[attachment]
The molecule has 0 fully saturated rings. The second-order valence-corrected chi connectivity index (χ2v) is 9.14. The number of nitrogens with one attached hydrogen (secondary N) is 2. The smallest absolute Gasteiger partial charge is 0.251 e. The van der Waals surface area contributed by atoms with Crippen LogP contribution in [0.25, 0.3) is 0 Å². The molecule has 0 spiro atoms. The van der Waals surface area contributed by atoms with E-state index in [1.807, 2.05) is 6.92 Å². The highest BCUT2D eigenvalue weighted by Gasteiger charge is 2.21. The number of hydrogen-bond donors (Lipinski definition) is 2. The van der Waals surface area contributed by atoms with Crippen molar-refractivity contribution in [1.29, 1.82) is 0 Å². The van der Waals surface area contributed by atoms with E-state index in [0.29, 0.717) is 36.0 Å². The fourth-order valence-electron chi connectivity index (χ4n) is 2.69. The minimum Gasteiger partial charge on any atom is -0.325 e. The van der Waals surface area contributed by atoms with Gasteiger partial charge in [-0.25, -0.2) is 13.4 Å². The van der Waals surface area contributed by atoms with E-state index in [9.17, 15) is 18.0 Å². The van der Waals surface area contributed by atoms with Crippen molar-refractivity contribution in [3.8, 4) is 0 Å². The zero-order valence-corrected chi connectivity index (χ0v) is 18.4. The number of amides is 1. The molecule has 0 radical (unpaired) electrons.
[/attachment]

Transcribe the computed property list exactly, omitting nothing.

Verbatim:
The molecule has 0 fully saturated rings. The second-order valence-corrected chi connectivity index (χ2v) is 9.14. The number of nitrogens with one attached hydrogen (secondary N) is 2. The smallest absolute Gasteiger partial charge is 0.251 e. The van der Waals surface area contributed by atoms with Crippen LogP contribution in [0.25, 0.3) is 0 Å². The molecule has 0 spiro atoms. The van der Waals surface area contributed by atoms with E-state index in [1.807, 2.05) is 6.92 Å². The highest BCUT2D eigenvalue weighted by Gasteiger charge is 2.21. The number of hydrogen-bond donors (Lipinski definition) is 2. The van der Waals surface area contributed by atoms with Crippen molar-refractivity contribution in [1.29, 1.82) is 0 Å². The van der Waals surface area contributed by atoms with E-state index in [0.29, 0.717) is 36.0 Å². The fourth-order valence-electron chi connectivity index (χ4n) is 2.69. The minimum Gasteiger partial charge on any atom is -0.325 e. The van der Waals surface area contributed by atoms with Gasteiger partial charge in [-0.25, -0.2) is 13.4 Å². The van der Waals surface area contributed by atoms with E-state index in [9.17, 15) is 18.0 Å². The van der Waals surface area contributed by atoms with Crippen molar-refractivity contribution in [3.8, 4) is 0 Å². The zero-order valence-corrected chi connectivity index (χ0v) is 18.4. The number of amides is 1. The molecule has 0 radical (unpaired) electrons.